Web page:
An Interview with Ndifreke George

What inspired your book, Stories People Don’t Tell, and what did you intend to achieve with the book?

I wanted to explore those seemingly ‘common’ human experiences that we are either afraid or ashamed to tell. I wanted to mirror our humanness in our face – to talk about our ‘dirty linen’ boldly – the human greed, foolishness, mistakes, hypocrisy, rage, lust, sex, etc. I wanted to ‘undress’ this skin of humanness so we could see ourselves unclad.

How is the feedback on the book coming, owing to the topical issues discussed?

First of all, getting that book published was a hard decision for me. I know the critics and ‘Sadducees’ would come for me. I knew I was sailing on a ‘forbidden’ zone, so I was already in the dock waiting for them to hurl stones at me. But most of the comments and reviews I have received only show that people have owned up to those stories. Every reader sees himself in either one of two stories in the book, even more. Feedback have been overwhelming – a mix of emotions. I sure had troubled some waters.

What do you want to achieve with your writing?

I want to impact and influence people with my writing. I learned some years ago that ‘a good writing should make a reader think something to do something’. I want to make people see things in other ways and do something – think deep, act, and change. I want to connect people to themselves, their source, environment, reality, strength, faith, and true selves. I want people to think something and do something – something good!

How did you become a writer, and what has kept you consistent in writing for long?

I became a writer by loving writing, and loving it even more has kept me consistent. Realising the amazing power that every word wields, and how words can become a tool of either positive transformation or destruction have kept me here. I want to master the right use of that ‘power’.

What book are you reading at the moment, and what are you learning from it?

I’m reading A Tender Reed by Teresa Slack. I’ve learnt what I call, the fluidity of stories – it’s how to write in a way that makes reading interesting; without artificial encumbrances from bogus styles, verbosity, and all.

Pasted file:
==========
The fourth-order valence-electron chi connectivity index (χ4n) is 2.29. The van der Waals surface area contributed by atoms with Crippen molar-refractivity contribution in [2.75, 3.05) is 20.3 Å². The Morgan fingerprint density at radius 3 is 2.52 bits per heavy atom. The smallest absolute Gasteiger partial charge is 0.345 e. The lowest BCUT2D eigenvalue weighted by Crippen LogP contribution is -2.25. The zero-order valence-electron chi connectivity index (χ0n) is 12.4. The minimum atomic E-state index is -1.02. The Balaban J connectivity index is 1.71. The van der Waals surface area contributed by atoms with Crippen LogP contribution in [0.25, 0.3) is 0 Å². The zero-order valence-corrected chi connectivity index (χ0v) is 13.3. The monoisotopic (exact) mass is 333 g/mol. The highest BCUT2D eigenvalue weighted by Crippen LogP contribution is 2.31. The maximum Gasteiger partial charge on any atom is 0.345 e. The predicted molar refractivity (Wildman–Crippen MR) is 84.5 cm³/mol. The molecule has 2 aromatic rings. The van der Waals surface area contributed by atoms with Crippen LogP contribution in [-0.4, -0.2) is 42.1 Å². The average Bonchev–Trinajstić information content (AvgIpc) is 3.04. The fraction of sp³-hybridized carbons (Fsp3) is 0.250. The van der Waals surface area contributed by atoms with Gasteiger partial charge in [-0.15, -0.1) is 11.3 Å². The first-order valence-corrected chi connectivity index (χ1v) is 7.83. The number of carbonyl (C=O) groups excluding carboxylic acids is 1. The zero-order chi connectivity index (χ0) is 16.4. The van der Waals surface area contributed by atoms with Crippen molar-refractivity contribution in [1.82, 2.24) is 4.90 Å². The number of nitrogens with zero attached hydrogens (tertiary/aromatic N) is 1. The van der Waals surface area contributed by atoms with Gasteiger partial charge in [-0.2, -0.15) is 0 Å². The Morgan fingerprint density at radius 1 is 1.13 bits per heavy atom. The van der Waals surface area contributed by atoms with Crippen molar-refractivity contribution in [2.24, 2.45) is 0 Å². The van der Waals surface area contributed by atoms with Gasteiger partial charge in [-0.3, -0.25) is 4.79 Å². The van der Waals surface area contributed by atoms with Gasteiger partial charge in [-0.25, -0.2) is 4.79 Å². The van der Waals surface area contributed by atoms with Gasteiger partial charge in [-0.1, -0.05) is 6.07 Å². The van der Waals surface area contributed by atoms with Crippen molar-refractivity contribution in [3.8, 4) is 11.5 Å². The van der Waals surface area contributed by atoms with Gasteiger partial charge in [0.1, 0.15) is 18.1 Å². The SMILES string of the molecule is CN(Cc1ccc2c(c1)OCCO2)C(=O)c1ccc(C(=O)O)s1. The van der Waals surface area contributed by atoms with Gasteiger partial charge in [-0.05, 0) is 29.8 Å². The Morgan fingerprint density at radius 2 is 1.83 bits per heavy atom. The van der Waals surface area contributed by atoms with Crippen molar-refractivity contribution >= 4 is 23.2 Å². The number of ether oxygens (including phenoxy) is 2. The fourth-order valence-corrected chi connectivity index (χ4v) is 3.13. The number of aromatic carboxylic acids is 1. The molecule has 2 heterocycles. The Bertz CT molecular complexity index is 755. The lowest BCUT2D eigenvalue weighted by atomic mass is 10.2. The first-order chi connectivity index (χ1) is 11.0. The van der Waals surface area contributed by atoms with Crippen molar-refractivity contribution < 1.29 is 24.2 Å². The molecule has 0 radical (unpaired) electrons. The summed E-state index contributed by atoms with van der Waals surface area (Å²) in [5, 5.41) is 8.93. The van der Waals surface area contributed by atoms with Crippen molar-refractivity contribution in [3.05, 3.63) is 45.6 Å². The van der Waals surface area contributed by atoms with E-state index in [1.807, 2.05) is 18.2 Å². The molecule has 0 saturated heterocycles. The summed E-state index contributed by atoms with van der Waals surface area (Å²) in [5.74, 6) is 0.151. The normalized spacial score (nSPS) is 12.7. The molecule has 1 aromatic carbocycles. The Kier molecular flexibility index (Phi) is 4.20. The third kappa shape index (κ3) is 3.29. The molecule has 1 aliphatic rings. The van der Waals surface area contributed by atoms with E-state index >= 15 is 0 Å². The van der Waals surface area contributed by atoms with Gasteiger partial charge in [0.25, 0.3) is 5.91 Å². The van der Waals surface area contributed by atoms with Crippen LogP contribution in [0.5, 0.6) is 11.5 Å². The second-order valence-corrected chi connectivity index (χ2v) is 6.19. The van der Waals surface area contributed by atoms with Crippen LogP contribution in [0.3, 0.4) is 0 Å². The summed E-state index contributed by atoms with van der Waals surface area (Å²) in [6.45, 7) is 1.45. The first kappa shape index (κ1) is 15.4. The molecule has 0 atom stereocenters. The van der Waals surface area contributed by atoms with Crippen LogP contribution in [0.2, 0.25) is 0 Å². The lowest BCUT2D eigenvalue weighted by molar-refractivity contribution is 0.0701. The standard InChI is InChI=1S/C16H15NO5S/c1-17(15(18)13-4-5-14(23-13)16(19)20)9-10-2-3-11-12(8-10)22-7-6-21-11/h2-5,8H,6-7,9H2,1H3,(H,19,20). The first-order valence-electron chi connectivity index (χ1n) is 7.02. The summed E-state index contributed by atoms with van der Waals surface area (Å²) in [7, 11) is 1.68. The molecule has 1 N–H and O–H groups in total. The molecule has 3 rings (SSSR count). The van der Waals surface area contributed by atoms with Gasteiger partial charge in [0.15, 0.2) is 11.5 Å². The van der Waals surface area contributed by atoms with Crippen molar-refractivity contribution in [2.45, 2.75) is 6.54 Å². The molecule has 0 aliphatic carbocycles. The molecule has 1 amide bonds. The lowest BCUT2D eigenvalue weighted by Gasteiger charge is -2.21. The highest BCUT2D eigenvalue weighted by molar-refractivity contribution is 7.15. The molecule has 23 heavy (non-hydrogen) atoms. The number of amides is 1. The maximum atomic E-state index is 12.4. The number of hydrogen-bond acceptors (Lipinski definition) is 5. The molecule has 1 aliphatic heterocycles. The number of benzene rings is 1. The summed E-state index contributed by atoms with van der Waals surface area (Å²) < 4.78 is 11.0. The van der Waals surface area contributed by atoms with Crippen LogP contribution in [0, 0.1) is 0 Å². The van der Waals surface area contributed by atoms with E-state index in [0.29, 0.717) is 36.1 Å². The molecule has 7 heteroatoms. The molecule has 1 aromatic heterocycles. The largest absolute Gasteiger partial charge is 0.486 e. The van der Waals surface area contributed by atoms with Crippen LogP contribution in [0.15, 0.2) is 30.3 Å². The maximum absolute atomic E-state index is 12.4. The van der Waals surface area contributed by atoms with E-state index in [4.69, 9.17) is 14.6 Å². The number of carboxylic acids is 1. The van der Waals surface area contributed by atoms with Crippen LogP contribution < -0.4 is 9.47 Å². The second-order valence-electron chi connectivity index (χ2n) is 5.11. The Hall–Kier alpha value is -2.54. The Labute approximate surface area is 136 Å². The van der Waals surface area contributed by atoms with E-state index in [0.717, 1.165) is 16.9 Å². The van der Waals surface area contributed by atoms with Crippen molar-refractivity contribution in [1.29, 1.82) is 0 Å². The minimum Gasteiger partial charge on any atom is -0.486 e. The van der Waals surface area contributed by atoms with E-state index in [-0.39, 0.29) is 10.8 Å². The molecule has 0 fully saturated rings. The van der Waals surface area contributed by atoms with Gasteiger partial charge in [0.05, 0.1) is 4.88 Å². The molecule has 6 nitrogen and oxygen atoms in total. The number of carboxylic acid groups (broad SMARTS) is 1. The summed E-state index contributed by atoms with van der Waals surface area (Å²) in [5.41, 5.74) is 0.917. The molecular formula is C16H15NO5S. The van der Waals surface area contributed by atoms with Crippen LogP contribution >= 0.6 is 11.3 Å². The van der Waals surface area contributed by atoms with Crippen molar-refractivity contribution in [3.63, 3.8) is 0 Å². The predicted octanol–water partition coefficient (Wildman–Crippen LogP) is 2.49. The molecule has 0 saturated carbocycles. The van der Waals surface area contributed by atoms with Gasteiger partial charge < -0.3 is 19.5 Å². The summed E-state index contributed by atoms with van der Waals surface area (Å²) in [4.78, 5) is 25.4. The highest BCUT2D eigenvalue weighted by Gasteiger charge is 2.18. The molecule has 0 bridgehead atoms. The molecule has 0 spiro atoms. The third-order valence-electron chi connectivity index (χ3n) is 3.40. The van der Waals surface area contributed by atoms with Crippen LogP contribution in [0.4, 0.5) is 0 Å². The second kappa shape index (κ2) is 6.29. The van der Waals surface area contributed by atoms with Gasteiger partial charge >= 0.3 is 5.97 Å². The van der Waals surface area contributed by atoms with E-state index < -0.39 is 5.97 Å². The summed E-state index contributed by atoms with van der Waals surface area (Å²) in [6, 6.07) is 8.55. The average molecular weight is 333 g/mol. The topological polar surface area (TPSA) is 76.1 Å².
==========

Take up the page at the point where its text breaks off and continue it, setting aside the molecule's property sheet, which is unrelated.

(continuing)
How do you measure growth in your writing career?

I look at where I was yesterday and where I am today. I compare the depth, vastness, professionalism, and standard of my works every day and I can trace every inch of growth I make.

How do you balance being a Writer and an Editor?

It’s about being conscious of the difference, just like being a man (for yourself), a husband (to your wife), and a father (to your children) – one man! You just have to find a way around it. So, in being a writer, I know I’m expressing myself, sharing my thoughts, and writing. After the writing phase, I put on the red cap – to prune my biases, trim my personality, and caution the work to fit into a professional formwork.

How has writing affected/influenced you as a person?

Writing is my identity. I used to be a conservative person, but writing said, ‘No way!’ Writing has made me vulnerable; I mean, so vulnerable. Writing has taught me to think differently, to step out, to have interest in the world around me, and many other things. Writing has become my voice – it is my voice. Writing has made me like this (Laughs).

How much longer do you want to keep writing, Ndifreke?

No one who finds love ever wants to let it go (Laughs). Writing is one of the things I want to do with my life, but what I cannot say exactly if it’s going to be the main thing or a hobby/passion. But writing has become a part of me because it’s now about the fulfilment it gives.

What would you say is your greatest achievement in your writing career?

It’s having someone say,’ Your book (or story) changed my life’. I have heard that before but I would like to hear it again a million times and over. That’s the very essence of writing, for me – to impact and to influence. In whatever ways my writing has triggered something good in anyone – that’s it. The writing prizes, mentions, publications, interviews, and all, are by-the-side thumbs-up!